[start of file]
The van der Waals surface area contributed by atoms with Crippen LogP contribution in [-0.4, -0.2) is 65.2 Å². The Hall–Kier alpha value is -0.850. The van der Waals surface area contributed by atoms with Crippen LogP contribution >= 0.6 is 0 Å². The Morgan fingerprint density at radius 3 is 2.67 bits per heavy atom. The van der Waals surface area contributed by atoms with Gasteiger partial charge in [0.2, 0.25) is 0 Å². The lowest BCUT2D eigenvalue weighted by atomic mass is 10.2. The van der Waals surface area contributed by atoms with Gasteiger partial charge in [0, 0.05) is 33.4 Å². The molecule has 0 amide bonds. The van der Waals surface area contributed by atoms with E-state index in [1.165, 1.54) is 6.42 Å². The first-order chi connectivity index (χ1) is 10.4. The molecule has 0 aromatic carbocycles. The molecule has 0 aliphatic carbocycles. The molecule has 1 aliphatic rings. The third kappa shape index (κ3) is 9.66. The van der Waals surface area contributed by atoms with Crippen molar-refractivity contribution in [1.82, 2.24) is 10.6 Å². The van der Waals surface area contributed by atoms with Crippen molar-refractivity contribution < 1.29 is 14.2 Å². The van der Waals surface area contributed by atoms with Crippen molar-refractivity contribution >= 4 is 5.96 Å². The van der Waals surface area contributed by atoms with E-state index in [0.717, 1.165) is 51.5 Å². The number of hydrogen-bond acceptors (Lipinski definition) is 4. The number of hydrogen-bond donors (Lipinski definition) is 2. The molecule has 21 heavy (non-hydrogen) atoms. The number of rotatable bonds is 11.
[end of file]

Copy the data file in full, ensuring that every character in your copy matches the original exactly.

The van der Waals surface area contributed by atoms with Crippen LogP contribution in [-0.4, -0.2) is 65.2 Å². The Hall–Kier alpha value is -0.850. The van der Waals surface area contributed by atoms with Crippen LogP contribution >= 0.6 is 0 Å². The Morgan fingerprint density at radius 3 is 2.67 bits per heavy atom. The van der Waals surface area contributed by atoms with Gasteiger partial charge in [0.2, 0.25) is 0 Å². The lowest BCUT2D eigenvalue weighted by atomic mass is 10.2. The van der Waals surface area contributed by atoms with Gasteiger partial charge in [0, 0.05) is 33.4 Å². The molecule has 0 amide bonds. The van der Waals surface area contributed by atoms with E-state index in [1.165, 1.54) is 6.42 Å². The first-order chi connectivity index (χ1) is 10.4. The molecule has 0 aromatic carbocycles. The molecule has 0 aliphatic carbocycles. The molecule has 1 aliphatic rings. The third kappa shape index (κ3) is 9.66. The van der Waals surface area contributed by atoms with Crippen molar-refractivity contribution in [1.82, 2.24) is 10.6 Å². The van der Waals surface area contributed by atoms with Crippen molar-refractivity contribution < 1.29 is 14.2 Å². The van der Waals surface area contributed by atoms with Crippen molar-refractivity contribution >= 4 is 5.96 Å². The van der Waals surface area contributed by atoms with E-state index in [0.717, 1.165) is 51.5 Å². The number of hydrogen-bond acceptors (Lipinski definition) is 4. The number of hydrogen-bond donors (Lipinski definition) is 2. The molecule has 21 heavy (non-hydrogen) atoms. The number of rotatable bonds is 11.